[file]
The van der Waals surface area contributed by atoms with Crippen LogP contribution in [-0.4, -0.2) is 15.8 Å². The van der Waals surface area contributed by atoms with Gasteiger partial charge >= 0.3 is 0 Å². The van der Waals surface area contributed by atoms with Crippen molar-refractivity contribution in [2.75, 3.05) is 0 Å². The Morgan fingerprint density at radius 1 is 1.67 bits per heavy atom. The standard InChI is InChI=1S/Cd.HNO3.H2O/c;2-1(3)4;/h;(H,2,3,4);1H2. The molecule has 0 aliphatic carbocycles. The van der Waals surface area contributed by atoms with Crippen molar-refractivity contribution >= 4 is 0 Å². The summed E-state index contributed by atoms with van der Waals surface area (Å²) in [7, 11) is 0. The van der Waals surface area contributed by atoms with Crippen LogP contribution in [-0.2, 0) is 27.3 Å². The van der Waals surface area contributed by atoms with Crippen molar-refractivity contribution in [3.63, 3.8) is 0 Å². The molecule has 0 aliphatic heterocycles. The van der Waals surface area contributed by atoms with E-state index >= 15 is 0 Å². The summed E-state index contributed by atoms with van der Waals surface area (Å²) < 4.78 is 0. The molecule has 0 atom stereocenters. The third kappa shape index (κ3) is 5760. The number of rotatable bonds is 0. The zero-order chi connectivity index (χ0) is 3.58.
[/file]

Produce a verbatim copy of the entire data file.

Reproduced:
The van der Waals surface area contributed by atoms with Crippen LogP contribution in [-0.4, -0.2) is 15.8 Å². The van der Waals surface area contributed by atoms with Gasteiger partial charge >= 0.3 is 0 Å². The van der Waals surface area contributed by atoms with Crippen molar-refractivity contribution in [2.75, 3.05) is 0 Å². The Morgan fingerprint density at radius 1 is 1.67 bits per heavy atom. The standard InChI is InChI=1S/Cd.HNO3.H2O/c;2-1(3)4;/h;(H,2,3,4);1H2. The molecule has 0 aliphatic carbocycles. The van der Waals surface area contributed by atoms with Crippen molar-refractivity contribution >= 4 is 0 Å². The summed E-state index contributed by atoms with van der Waals surface area (Å²) in [7, 11) is 0. The van der Waals surface area contributed by atoms with Crippen LogP contribution in [-0.2, 0) is 27.3 Å². The van der Waals surface area contributed by atoms with Crippen molar-refractivity contribution in [3.63, 3.8) is 0 Å². The molecule has 0 aliphatic heterocycles. The van der Waals surface area contributed by atoms with E-state index >= 15 is 0 Å². The summed E-state index contributed by atoms with van der Waals surface area (Å²) < 4.78 is 0. The molecule has 0 atom stereocenters. The third kappa shape index (κ3) is 5760. The number of rotatable bonds is 0. The zero-order chi connectivity index (χ0) is 3.58.